I descend from the airplane onto the tarmac at Cannes in a gauzy white dress. My skin is the color of milk because I’ve fanatically used the SPF 90 every goddamn time I’ve gone outside for even ten seconds, but the effect is flawless. I look like a snowflake. And like a snowflake I gracefully drift down this set of metal stairs, and like a snowflake, I too have a unique imprint, a singular beauty. That’s how they’ll describe it in Daily Variety. I am at my thin weight, about the size of a skinny Oprah (which we all know isn’t truly skinny but is great for Oprah). “A zaftig snowflake,” the Hollywood Reporter will later say, uncharitably. So maybe I’m more like a Medium Oprah, but at least they got the snowflake thing.
Halfway down the airplane’s aluminum steps, a gentle wind billows my dress as if on cue—not in a Marilyn standing over the grate kind of way, but more like the winds are heeding the call of the enchantress, like in a Stevie Nicks video. I stop then, and smile at the reporters and fans crowded below, tossing my long auburn curls in their direction. It is a restrained smile, the kind that says, “No, it doesn’t really mean anything to be here, to have my film in the running for the Palm d’Or at the Cannes Film Festival. This is the fluff, the chocolate glaze on the éclair of life. Go home and kiss your children tonight. That’s what’s really important.”
After winning the Palm d’Or, the Academy Awards seem like a blur. At first, I consider boycotting them—everyone knows the Oscars are bullshit, I mean “Braveheart”, come on—but then I realized I might actually win, and how would that look?
Of course, no one told me about the limo line. Chances are you’ve never been in it, but I can tell you it’s a lot like being stuck in the George Washington Tunnel at rush hour except you’re wearing taffeta so you can’t eff-ing move unless you want to end up looking like a Hefty Cinch Sack on the red carpet. And if the thought of me walking down the red carpet makes you jealous, don’t forget that I rode all the way from my beachfront house in Santa Monica balancing every pound of my Medium Oprah weight on the back of my neck and my feet so as not to wrinkle the dress. It was like a goddamn core fusion yoga class except at yoga I don’t wear $400,000 worth of Harry Winston diamonds.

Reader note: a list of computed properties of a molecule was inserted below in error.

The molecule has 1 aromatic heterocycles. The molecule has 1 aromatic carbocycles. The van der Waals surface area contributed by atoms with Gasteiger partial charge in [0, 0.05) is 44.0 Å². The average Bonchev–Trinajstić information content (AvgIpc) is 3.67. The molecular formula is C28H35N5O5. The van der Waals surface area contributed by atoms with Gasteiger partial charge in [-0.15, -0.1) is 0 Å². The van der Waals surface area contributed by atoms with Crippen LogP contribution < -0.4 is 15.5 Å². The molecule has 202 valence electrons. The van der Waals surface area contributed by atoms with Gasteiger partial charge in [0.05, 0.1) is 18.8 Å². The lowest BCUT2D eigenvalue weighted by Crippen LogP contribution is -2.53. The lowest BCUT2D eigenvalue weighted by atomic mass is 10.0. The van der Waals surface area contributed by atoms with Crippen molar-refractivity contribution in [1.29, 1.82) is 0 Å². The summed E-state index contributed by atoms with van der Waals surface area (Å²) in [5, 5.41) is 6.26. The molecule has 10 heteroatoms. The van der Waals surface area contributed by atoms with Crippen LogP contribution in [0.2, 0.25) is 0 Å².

“I’m the film’s director,” I complained at one point to the woman dabbing powder on my nose, “do I have to look so fricking pretty all the time?”
“You’re shiny,” she responded flatly.
Next thing I know I’m crying and my living rigamortis posture has collapsed in a pathetic heap on the limousine floor and the make-up lady is apologizing even though she doesn’t mean it because now there’s mascara running down my cheeks.
The next thing I remember, I’m on-stage at the Kodak Theater. I am wearing black because let’s face it, I need too, and my acceptance speech is a hilarious off-the-cuff recollection of my tragicomic limo ride to these very awards! Everyone is in stitches, and I hope they cut to a close-up of Nicholson laughing because later I’ll be able to parlay that into a new fantasy where I rendezvous with Jack in the ladies bathroom at the Vanity Fair party (you know Jack) and he tells me I’ve got chutzpah and that he’d like to do me in a bathroom stall. But for now, I am just accepting this great, great award and people from high school are watching on TV.
After the laughs die down I take a deep breath, look directly into the lens of camera number three, and let the tears begin to flow. Now it’s time to express my solemn gratitude for those who’ve come before me, to thank those who’ve helped me along the way and always believed in me, especially those who are dead now. That you’ve chosen me from among these talented directors is truly an honor. It is an honor just to be nominated.
I have a pet peeve about people who list major issues as their pet peeves. To me, pet peeves should be minor annoying things like Keith Urban’s hair or the existence of Dippin’ Dots. Whereas things like racism or Congress’s inability to put politics aside for the good of the country are actually legitimate problems.
So if you & I should someday run across each other in one of those “get to know you” exercises, sitting cross-legged on the floor in a circle, announcing our names, favorite ice cream flavors, and biggest pet peeves (the whole exercise, a pet peeve in itself) please try to restrain your virtuous self from the urge to say “Cancer.” Especially after I’ve just said “holiday-themed sweaters.”